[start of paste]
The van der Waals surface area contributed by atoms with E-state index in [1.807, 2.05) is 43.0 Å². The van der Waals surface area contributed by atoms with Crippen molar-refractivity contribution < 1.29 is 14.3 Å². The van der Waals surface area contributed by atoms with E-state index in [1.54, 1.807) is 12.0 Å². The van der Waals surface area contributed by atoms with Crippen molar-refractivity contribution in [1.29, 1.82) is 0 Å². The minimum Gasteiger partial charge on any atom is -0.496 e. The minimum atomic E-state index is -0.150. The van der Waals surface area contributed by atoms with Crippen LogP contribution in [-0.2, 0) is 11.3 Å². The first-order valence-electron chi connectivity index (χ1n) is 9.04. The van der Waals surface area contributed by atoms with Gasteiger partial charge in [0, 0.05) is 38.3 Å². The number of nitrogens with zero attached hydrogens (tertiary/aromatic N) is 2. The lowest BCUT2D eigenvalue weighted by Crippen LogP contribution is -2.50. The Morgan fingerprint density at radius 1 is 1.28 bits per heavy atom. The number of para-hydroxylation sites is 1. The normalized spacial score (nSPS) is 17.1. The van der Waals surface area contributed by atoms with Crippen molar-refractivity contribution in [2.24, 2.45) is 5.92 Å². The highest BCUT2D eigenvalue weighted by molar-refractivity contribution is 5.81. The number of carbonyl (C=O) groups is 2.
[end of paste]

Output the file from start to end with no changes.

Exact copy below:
The van der Waals surface area contributed by atoms with E-state index in [1.807, 2.05) is 43.0 Å². The van der Waals surface area contributed by atoms with Crippen molar-refractivity contribution < 1.29 is 14.3 Å². The van der Waals surface area contributed by atoms with E-state index in [1.54, 1.807) is 12.0 Å². The van der Waals surface area contributed by atoms with Crippen molar-refractivity contribution in [1.29, 1.82) is 0 Å². The minimum Gasteiger partial charge on any atom is -0.496 e. The minimum atomic E-state index is -0.150. The van der Waals surface area contributed by atoms with Crippen LogP contribution in [-0.2, 0) is 11.3 Å². The first-order valence-electron chi connectivity index (χ1n) is 9.04. The van der Waals surface area contributed by atoms with Gasteiger partial charge in [0, 0.05) is 38.3 Å². The number of nitrogens with zero attached hydrogens (tertiary/aromatic N) is 2. The lowest BCUT2D eigenvalue weighted by Crippen LogP contribution is -2.50. The Morgan fingerprint density at radius 1 is 1.28 bits per heavy atom. The number of para-hydroxylation sites is 1. The normalized spacial score (nSPS) is 17.1. The van der Waals surface area contributed by atoms with Crippen molar-refractivity contribution in [2.24, 2.45) is 5.92 Å². The highest BCUT2D eigenvalue weighted by molar-refractivity contribution is 5.81. The number of carbonyl (C=O) groups is 2.